The name rúllupylsa describes a rolled lamb flank product, and it is a traditional way of using the less valuable cuts of lamb or mutton. The flanks especially were used to make a rolled meat that could either be left plain or seasoned with local spices (including yarrow, artic thyme and other herbs). The meat was then salted and/or smoked and then pressed firmly between two wooden boards. The rúllupylsa is then sliced and served on top of bread.
The earliest known mention of rúllupylsa appears in a recipe dating from the late 18th century, probably translated from Danish, which was then printed in a cookbook published in 1800. Rúllupylsa became common in Iceland in the late 19th century and at the very beginning of the 20th century: before that time, the common and traditional use of the flanks was to produce magáll. This precursor of rúllupylsa was not rolled; instead the flanks were cut whole off the lamb or mutton, boiled briefly, salted and pressed under a weight overnight, and then usually smoked but could also be preserved in fermented whey, wind dried or simply salted. When the meat was smoked, a piece of cloth was often sewn around it to prevent it being covered in soot.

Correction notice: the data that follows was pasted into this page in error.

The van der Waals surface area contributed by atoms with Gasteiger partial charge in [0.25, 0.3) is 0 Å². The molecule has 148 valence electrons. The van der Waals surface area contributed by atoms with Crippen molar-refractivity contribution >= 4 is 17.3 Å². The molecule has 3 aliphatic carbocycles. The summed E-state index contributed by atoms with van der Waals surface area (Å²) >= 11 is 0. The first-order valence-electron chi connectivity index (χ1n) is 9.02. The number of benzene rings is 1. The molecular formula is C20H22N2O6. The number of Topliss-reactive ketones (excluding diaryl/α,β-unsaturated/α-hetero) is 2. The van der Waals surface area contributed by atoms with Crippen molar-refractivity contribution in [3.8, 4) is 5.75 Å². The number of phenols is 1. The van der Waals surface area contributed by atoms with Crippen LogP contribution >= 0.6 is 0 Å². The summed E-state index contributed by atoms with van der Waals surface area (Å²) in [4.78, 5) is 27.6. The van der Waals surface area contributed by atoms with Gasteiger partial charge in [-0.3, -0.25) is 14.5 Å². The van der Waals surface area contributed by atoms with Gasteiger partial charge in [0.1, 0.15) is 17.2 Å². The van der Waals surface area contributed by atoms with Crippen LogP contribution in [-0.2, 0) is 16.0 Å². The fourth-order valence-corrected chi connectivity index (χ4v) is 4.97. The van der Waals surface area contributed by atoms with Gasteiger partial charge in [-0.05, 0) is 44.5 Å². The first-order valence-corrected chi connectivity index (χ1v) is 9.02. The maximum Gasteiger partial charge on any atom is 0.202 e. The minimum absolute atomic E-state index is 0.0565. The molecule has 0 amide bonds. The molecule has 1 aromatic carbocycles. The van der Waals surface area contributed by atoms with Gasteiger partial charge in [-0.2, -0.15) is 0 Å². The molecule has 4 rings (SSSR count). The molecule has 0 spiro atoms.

Even though rúllupylsa was not very common until the late 19th century, it was well known under many different names. A detailed recipe appeared in the second Icelandic cookbook published in 1858, using the name vöðlubjúga, meaning “rolled sausage.” But rúllupylsa, a more casual translation of the Danish name, rullepølse, became the common name. Since the beginning of the 20th century, rúllupylsa has largely replaced magáll in traditional Icelandic cuisine, though it is still produced as such.
Today, rúllupylsa is made at home by many housewives and a national competition has been organized for the last three years to invite the small producers to keep the tradition. Rúllupylsa is produced throughout Iceland, and semi-artisinal versions can be found in many shops. However, the traditional product is considered at risk of extinction as there has been a decline in number of small-scale producers and farm families producing it compared to the past.
Image: Slow Food i Reykjavik